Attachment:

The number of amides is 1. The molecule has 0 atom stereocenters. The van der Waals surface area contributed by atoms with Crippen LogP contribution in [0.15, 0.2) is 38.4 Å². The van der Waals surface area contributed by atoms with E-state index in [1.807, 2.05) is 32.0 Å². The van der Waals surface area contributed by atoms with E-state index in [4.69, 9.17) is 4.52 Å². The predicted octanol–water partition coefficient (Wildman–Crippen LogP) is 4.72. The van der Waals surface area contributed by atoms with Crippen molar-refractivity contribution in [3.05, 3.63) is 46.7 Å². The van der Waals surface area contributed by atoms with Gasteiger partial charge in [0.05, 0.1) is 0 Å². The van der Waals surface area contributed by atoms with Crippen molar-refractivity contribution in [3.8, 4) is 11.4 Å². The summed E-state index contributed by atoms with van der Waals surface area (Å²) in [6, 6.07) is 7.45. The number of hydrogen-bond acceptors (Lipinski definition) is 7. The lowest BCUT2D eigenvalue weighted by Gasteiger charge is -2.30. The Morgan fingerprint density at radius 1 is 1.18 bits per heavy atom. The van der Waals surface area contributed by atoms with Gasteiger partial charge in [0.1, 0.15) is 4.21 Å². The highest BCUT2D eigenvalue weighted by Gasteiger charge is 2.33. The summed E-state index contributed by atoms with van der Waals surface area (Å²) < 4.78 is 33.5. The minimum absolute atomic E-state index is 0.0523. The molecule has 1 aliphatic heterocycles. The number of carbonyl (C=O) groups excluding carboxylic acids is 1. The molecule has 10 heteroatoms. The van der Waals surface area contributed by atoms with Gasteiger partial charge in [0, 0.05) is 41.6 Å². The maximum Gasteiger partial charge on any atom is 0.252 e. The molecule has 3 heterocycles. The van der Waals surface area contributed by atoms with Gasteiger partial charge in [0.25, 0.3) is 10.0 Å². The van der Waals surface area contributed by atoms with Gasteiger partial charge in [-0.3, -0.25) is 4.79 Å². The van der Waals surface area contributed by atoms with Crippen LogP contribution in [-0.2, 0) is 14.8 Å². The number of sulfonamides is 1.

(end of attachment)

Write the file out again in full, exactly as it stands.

The number of amides is 1. The molecule has 0 atom stereocenters. The van der Waals surface area contributed by atoms with Crippen LogP contribution in [0.15, 0.2) is 38.4 Å². The van der Waals surface area contributed by atoms with E-state index in [1.807, 2.05) is 32.0 Å². The van der Waals surface area contributed by atoms with E-state index in [4.69, 9.17) is 4.52 Å². The predicted octanol–water partition coefficient (Wildman–Crippen LogP) is 4.72. The van der Waals surface area contributed by atoms with Crippen molar-refractivity contribution in [3.05, 3.63) is 46.7 Å². The van der Waals surface area contributed by atoms with Gasteiger partial charge in [0.05, 0.1) is 0 Å². The van der Waals surface area contributed by atoms with Crippen molar-refractivity contribution in [3.8, 4) is 11.4 Å². The summed E-state index contributed by atoms with van der Waals surface area (Å²) in [6, 6.07) is 7.45. The number of hydrogen-bond acceptors (Lipinski definition) is 7. The lowest BCUT2D eigenvalue weighted by Gasteiger charge is -2.30. The Morgan fingerprint density at radius 1 is 1.18 bits per heavy atom. The van der Waals surface area contributed by atoms with Gasteiger partial charge in [0.1, 0.15) is 4.21 Å². The highest BCUT2D eigenvalue weighted by Gasteiger charge is 2.33. The summed E-state index contributed by atoms with van der Waals surface area (Å²) < 4.78 is 33.5. The minimum absolute atomic E-state index is 0.0523. The molecule has 1 aliphatic heterocycles. The number of carbonyl (C=O) groups excluding carboxylic acids is 1. The molecule has 10 heteroatoms. The van der Waals surface area contributed by atoms with Gasteiger partial charge in [0, 0.05) is 41.6 Å². The maximum Gasteiger partial charge on any atom is 0.252 e. The molecule has 3 heterocycles. The van der Waals surface area contributed by atoms with Gasteiger partial charge in [0.25, 0.3) is 10.0 Å². The van der Waals surface area contributed by atoms with Gasteiger partial charge in [-0.3, -0.25) is 4.79 Å². The van der Waals surface area contributed by atoms with Crippen LogP contribution in [-0.2, 0) is 14.8 Å². The number of sulfonamides is 1.